No matter how you start, get started. Planning for your future is your job. If you have questions, ask them. If you need help, ask for it. After all, you are the most important part of the team!  
 

COLLEGE: YES, IT'S IN MY FUTURE! 

More and more students with disabilities are making plans to keep learning after  graduation. Some are making plans to attend vocational and career schools, 2-4 year colleges, or universities. It will be important for you to know your rights and responsibilities if this is your plan.

Do you have an intellectual disability? Not sure if college is for you? Watch the Think College film, Rethinking College. The film looks at the growing movement to include students who have an intellectual disability.
 
 

PAYING FOR COLLEGE: THERE IS HELP

Scholarships and grants can help you pay for college. They are gifts. You don't need to pay them back. If you don't know where to find help, check out the list below. It includes FREE sources of information about scholarships. 

Affordable Colleges scholarships list 
-  FASFA - Federal Student Aid 
-  financial aid office at a college or career school 
-  your high school counselor
-  family and friends 
-  foundations, religious or community organizations, local business or civic groups
-  organizations related to your field of interest 
-  your library's reference section
-  your employer or your parent's employer
-  OnlineSchools.org Financial Aid for Students with Disabilities
-  Texas Workforce Commission Vocational Rehabilitation (VR) Program    

 

SCHOLARSHIP APPLICATIONS: APPLY NOW 
The groups below have opened their application window. 

-  National Center for Learning Disabilities (NCLD): For people with a LD or ADHD 
-  Ruby's Rainbow: for people with Down syndrome 
 
The office of Federal Student Aid can assist you with getting the money you need. Watch this video to learn about grants, loans, and work-study jobs and
 how they can help fund your education.

 

DISABILITY RIGHTS TEXAS (DRTx) FREE ONLINE CLINIC 

College students with disabilities can speak directly with a disability rights attorney, in a private setting. Dates: February 6th: Spanish, March 5th: ASL and June 12th: English. SPACE IS LIMITED! Registration required. Text "College Clinic" to 512-229-9109 or call 1-800-252-9108.
 


FREE SELF-DETERMINATION LIVE VIRTUAL WEBINAR SERIES: DEVELOPING SELF-DETERMINATION SKILLS

Dr. John McNaught and "I'm Determined" Youth Leaders will take a deeper dive and discuss how they each developed key elements of self-determination in their quest to become autonomous, competent and connected. Self-determination is a journey. Each interactive session will include personal stories of overcoming barriers and celebrating triumphs. Youth Leaders will highlight important I'm Determined tools as well as specific strategies that they found helpful during their journey, and assist participants with completing individualized action plans.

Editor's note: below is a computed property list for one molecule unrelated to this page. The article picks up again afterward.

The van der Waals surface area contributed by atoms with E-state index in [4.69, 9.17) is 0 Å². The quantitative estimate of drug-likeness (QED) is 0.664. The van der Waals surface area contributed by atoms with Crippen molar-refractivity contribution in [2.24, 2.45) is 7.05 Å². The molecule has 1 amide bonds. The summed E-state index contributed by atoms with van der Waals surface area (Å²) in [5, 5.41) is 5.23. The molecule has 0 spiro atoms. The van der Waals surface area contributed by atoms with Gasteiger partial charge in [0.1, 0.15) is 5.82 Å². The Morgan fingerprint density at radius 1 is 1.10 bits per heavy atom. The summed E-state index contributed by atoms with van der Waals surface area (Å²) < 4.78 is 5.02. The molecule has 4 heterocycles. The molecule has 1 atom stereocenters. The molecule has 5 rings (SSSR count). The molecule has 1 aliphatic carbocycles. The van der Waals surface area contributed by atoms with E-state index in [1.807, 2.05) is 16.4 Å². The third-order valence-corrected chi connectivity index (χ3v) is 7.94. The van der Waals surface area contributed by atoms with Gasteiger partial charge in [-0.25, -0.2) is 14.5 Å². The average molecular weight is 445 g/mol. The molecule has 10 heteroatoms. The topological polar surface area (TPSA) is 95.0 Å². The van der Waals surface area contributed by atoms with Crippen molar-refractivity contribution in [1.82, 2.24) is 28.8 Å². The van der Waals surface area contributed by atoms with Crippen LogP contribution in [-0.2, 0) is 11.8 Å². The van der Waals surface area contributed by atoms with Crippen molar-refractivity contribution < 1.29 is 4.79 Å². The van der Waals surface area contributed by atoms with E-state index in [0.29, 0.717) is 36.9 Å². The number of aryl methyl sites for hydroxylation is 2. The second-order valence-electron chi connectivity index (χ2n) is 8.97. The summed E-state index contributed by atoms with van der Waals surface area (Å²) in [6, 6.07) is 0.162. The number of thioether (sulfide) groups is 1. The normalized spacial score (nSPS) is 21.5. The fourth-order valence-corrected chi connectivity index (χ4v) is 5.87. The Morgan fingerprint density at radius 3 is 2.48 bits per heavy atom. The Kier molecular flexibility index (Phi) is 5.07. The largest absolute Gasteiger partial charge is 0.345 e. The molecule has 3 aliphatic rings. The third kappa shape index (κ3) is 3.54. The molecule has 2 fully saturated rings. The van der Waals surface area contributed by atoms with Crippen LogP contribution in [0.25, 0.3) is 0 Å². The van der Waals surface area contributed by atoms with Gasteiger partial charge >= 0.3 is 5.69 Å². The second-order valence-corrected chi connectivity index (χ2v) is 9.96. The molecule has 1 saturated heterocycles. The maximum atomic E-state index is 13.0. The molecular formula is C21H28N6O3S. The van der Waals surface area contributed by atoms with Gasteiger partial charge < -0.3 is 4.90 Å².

Autonomy:  February 2, 2021 from 2 pm – 3 pm                                 
Competence: March 2, 2021 from 2 pm – 3 pm                                
Relatedness: April 6, 2021 from 2 pm – 3 pm                                     
Problem-Solving: May 4, 2021 from 2 pm – 3 pm       
Showcase and Discussion: June 1, 2021 from 2 pm – 3 pm    

Each individual live session will take a deeper dive into autonomy, competence, relatedness, and problem solving. Participants are encouraged to view recorded sessions prior to the live sessions. Recorded sessions are available here.  


GOVERNMENT FUNDED PROGRAMS
AND COMMUNITY RESOURCES

When you have a child with a disability, finding help can be confusing and time consuming.
To make your search a little easier we've included some helpful resources below.
 

 

NON-EDUCATIONAL COMMUNITY-BASED SERVICES 

Non-educational community-based support services are designed to help families care for their children and to help them better cope with having an individual with a disability at home.

 

FUNDING AND GRANTS FOR CHILDREN WITH DISABILITIES 

Having a child with a disability or special health care needs can mean extra costs. And there are times when we may need a little help paying for it. If you need help, check out the Navigate Life Texas Funding and Grants for Children with Disabilities page. Some places help only families who aren’t able to pay for certain things. Other places just want to help, no matter what your income is. 
 

SPECIALIZED TELE-COMMUNICATION ASSISTANCE PROGRAM